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Space Center to Webcast the Eclipse, Which Will be Simulcast in University Hall Auditorium
COLUMBUS, Ga. — Five teams from Columbus State University’s Coca-Cola Space Science Center and the Department of Earth and Space Sciences are preparing to fan out across the country to photograph and video the solar eclipse later this month.
One of those researchers will be making the trip as part of a National Science Foundation project to study weather and atmospheric data during the eclipse.
According to space.com, the “Great American Total Solar Eclipse” will occur on Monday, Aug. 21, and will “darken skies all the way from Oregon to South Carolina, along a stretch of land about 70 miles wide. People who descend upon this ‘path of totality’ for the big event are in for an unforgettable experience.”
To capture the event, 13 CSU researchers will be stationed at different points along the path, from Wyoming to South Carolina.
Scott Gunter, Assistant Professor of Atmospheric Science in the Department of Earth and Space Sciences, will be taking seven students to Grand Island, Nebraska to collect meteorological data during the eclipse. The project, dubbed ARTSE (Atmospheric Response to a Total Solar Eclipse), will seek to measure how different atmospheric variables, including temperature, moisture, turbulence, and atmospheric gas concentrations, change with the temporary blocking of the sun. Sophisticated “flux” measurement systems will be used to make the measurements.
“A tremendous and relatively rare opportunity for both research and education,” Gunter said. “This project offers a diverse department at CSU the chance to bring students to the field to participate in cutting-edge, hands-on research.”
When the eclipse happens during the early afternoon on the 21st, only a narrow swath of the United States will be completely darkened. But the eclipse can be viewed in some fashion by most of the country.
CSU’s Coca-Cola Space Science Center is scheduling an afternoon of eclipse-watching activities at their center downtown, and warn that anyone who wants to observe the event must protect their eyes.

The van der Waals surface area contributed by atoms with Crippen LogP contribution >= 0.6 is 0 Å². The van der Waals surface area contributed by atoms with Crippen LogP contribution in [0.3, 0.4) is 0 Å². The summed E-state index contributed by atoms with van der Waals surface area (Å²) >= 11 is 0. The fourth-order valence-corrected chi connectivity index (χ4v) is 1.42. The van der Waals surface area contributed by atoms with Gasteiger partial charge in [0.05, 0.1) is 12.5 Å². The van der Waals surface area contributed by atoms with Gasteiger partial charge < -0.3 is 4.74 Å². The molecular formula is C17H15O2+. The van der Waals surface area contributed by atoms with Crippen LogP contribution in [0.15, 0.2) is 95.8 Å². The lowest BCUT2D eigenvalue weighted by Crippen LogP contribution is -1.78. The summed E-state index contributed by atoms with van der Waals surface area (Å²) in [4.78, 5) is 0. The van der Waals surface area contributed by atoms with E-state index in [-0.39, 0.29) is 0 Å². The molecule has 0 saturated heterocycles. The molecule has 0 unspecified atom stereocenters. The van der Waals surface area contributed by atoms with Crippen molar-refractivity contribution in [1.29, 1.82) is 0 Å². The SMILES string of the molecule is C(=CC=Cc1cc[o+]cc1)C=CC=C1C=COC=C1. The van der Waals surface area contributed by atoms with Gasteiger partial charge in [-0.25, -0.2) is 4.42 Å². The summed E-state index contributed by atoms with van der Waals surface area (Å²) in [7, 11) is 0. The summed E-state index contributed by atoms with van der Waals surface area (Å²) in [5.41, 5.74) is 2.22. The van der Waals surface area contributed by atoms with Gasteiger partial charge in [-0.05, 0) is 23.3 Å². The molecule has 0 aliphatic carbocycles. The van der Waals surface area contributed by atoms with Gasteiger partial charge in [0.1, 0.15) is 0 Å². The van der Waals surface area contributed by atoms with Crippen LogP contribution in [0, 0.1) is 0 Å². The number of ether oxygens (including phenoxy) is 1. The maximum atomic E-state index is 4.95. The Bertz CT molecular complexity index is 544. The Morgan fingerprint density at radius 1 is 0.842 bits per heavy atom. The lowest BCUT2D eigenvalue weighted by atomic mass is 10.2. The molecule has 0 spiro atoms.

“In Columbus, the eclipse will be partial with 92% of the Sun’s area blocked,” said Shawn Cruzen, executive director of the space center, and a CSU astronomy professor. “This partial eclipse will cover enough of the Sun to make a beautiful sight in the sky, but it is not totality and it is NOT safe to observe without protection.”
He said the images and videos collected by the CSU researchers planning to cover the eclipse across the country will lead to student research projects, an original planetarium show, and a global webcast during the eclipse.
The Space Center’s webcast will feature live images from their observatory in downtown Columbus, and live feeds from CSU teams in the path of totality in Nebraska and Missouri (weather and technology dependent). The webcast will be hosted (narrated) by Michael Johnson from the center. The webcast will begin at 1 p.m. and end shortly after 4 p.m. with the time of last contact in Columbus at about 4:07 p.m. Officials will simulcast the webcast onto a large video screen inside University Hall Auditorium, which will be open to the public.
“This is pretty cool stuff, and I think aligns perfectly with our current academic priorities,” Cruzen said.
For more activities and information surrounding the eclipse and webcast, go to http://www.ccssc.org/2017eclipse.html